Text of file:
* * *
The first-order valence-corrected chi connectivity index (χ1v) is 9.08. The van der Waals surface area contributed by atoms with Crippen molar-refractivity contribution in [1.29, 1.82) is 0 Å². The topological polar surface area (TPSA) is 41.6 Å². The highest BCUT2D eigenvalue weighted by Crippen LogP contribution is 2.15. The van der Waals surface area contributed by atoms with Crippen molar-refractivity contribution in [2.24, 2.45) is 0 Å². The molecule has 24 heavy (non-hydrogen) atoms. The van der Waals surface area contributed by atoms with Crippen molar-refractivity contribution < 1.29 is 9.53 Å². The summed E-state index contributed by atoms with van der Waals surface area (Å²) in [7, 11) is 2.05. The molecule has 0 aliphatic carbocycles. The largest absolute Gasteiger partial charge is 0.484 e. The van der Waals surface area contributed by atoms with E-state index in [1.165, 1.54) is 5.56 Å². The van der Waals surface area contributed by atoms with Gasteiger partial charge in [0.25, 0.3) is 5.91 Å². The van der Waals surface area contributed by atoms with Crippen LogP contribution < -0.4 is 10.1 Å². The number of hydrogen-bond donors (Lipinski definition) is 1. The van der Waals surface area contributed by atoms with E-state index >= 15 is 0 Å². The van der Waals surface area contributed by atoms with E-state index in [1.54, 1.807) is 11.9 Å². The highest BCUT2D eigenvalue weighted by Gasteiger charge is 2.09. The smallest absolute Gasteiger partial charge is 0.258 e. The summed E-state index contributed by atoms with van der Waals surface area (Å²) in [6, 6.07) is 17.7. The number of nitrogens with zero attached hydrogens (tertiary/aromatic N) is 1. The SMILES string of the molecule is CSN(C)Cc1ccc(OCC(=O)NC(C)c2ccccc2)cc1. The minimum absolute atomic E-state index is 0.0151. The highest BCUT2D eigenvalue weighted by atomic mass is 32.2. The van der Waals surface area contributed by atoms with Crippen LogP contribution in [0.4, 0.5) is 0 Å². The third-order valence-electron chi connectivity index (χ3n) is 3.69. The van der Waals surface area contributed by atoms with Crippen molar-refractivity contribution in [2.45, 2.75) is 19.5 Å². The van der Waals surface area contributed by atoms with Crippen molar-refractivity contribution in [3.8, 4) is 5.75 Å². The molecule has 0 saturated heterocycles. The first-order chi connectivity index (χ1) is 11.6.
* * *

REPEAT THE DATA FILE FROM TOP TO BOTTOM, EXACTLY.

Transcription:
The first-order valence-corrected chi connectivity index (χ1v) is 9.08. The van der Waals surface area contributed by atoms with Crippen molar-refractivity contribution in [1.29, 1.82) is 0 Å². The topological polar surface area (TPSA) is 41.6 Å². The highest BCUT2D eigenvalue weighted by Crippen LogP contribution is 2.15. The van der Waals surface area contributed by atoms with Crippen molar-refractivity contribution in [2.24, 2.45) is 0 Å². The molecule has 24 heavy (non-hydrogen) atoms. The van der Waals surface area contributed by atoms with Crippen molar-refractivity contribution < 1.29 is 9.53 Å². The summed E-state index contributed by atoms with van der Waals surface area (Å²) in [7, 11) is 2.05. The molecule has 0 aliphatic carbocycles. The largest absolute Gasteiger partial charge is 0.484 e. The van der Waals surface area contributed by atoms with E-state index in [1.165, 1.54) is 5.56 Å². The van der Waals surface area contributed by atoms with Gasteiger partial charge in [0.25, 0.3) is 5.91 Å². The van der Waals surface area contributed by atoms with Crippen LogP contribution < -0.4 is 10.1 Å². The number of hydrogen-bond donors (Lipinski definition) is 1. The van der Waals surface area contributed by atoms with E-state index >= 15 is 0 Å². The van der Waals surface area contributed by atoms with E-state index in [1.54, 1.807) is 11.9 Å². The highest BCUT2D eigenvalue weighted by Gasteiger charge is 2.09. The smallest absolute Gasteiger partial charge is 0.258 e. The summed E-state index contributed by atoms with van der Waals surface area (Å²) in [6, 6.07) is 17.7. The number of nitrogens with zero attached hydrogens (tertiary/aromatic N) is 1. The SMILES string of the molecule is CSN(C)Cc1ccc(OCC(=O)NC(C)c2ccccc2)cc1. The minimum absolute atomic E-state index is 0.0151. The highest BCUT2D eigenvalue weighted by atomic mass is 32.2. The van der Waals surface area contributed by atoms with Crippen LogP contribution in [0.4, 0.5) is 0 Å². The third-order valence-electron chi connectivity index (χ3n) is 3.69. The van der Waals surface area contributed by atoms with Crippen molar-refractivity contribution in [2.45, 2.75) is 19.5 Å². The van der Waals surface area contributed by atoms with Crippen molar-refractivity contribution in [3.8, 4) is 5.75 Å². The molecule has 0 saturated heterocycles. The first-order chi connectivity index (χ1) is 11.6.